Why is it that sometimes at work, you go that extra mile, while at other times, you may take off early or do only the bare minimum? Sure, stress plays a role, as do family obligations and your physical health.

But when you consider primarily just work factors, which ones have an impact on your job performance? Certainly pay rate, benefits and time off are linked to job performance.

However, according to a survey by the American Psychological Association (APA), feeling valued is a key indicator of job performance. Employees who feel valued are more likely to be engaged in their work and feel satisfied and motivated.

What can you — and companies — do to help improve your feeling valued at your job?

Work Stress

This same APA survey found that three-quarters of Americans list work as a significant source of stress, with over half of those surveyed indicating that their work productivity suffered due to stress. Nearly half of those who say they do not feel valued report they intend to look for a new job in the next year.

Work stress and unhealthy work environments intensify workers’ sense of being undervalued and can contribute to absenteeism and lack of productivity when employees are at work.

What Can Companies Do?

It is essential for employers to recognize the connection between employee well-being and organizational performance. The results of this survey indicate that organizational culture has an impact on employee performance.

Organizational culture is the ‘personality’ of an organization. It includes company norms, values and behaviors towards the members of the organization. According to a report put out by the New York State Office of Alcohol and Substance Abuse Services, a healthy organization promotes personal and professional growth, fairness, open communication and shared values.

To improve retention and employees’ feeling valued, companies can assess the organization’s current degree of wellness, determine important company values and norms and lead by example and through communications with employees.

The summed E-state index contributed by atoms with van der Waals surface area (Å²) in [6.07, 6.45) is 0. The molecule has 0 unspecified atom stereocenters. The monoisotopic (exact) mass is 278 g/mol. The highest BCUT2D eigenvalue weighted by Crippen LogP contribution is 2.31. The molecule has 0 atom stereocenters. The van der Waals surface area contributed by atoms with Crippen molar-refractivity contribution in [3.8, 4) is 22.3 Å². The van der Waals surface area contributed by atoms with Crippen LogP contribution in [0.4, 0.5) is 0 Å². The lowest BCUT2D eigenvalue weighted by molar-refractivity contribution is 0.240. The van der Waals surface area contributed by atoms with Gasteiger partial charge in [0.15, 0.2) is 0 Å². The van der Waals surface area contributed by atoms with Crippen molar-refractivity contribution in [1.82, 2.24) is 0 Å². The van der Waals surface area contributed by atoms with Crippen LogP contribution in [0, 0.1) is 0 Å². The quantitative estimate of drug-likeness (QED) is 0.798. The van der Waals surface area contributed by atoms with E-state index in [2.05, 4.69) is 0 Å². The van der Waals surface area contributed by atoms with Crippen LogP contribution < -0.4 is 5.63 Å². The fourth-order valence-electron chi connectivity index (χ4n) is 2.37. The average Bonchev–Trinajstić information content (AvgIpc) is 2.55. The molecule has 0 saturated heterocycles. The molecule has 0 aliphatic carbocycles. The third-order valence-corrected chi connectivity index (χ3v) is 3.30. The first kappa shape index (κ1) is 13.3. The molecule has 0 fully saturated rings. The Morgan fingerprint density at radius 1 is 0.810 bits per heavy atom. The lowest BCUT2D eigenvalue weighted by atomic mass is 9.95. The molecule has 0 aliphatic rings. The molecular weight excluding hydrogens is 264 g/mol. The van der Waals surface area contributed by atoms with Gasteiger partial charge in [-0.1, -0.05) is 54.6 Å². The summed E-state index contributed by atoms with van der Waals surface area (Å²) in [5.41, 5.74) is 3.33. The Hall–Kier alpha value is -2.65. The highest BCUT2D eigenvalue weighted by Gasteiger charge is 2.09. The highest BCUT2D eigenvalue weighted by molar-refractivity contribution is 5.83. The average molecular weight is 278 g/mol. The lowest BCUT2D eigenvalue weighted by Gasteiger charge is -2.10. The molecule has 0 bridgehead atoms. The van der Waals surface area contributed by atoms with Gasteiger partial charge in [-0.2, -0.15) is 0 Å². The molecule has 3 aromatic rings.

What Can You Do?

What you can do when you’re feeling undervalued depends on your position in the organization and your relationship to your co-workers and supervisors. If you are a manager and in a position to make changes to the organizational culture, for example, your course of action will be different than if you have little control over the culture.

Talk to your supervisor. Your supervisor can make some changes to your work environment. Speaking to your supervisor about your feelings and discussing small changes that would make you feel more valued can help. Before you have this conversation, it’s important to consider your relationship with your supervisor, to reflect on what types of changes your supervisor is capable of making and to consider your history and performance and whether you have given as much as you are asking for.

Get support from co-workers. Positive relationships with co-workers can help you maintain motivation and can provide reinforcement for quality work.

Assess your long-term vs. short-term needs. All companies fluctuate in their responsiveness to employees. It is important to determine whether sticking it out in the short term is in your best interest for the long term or whether you would regret taking not action now.

If you find yourself checking out mentally at work, making mistakes that you wouldn’t have in the past or simply not caring about your performance, consider whether you are feeling appreciated. Knowing what contributes to your dissatisfaction can help you make decisions about how to handle it.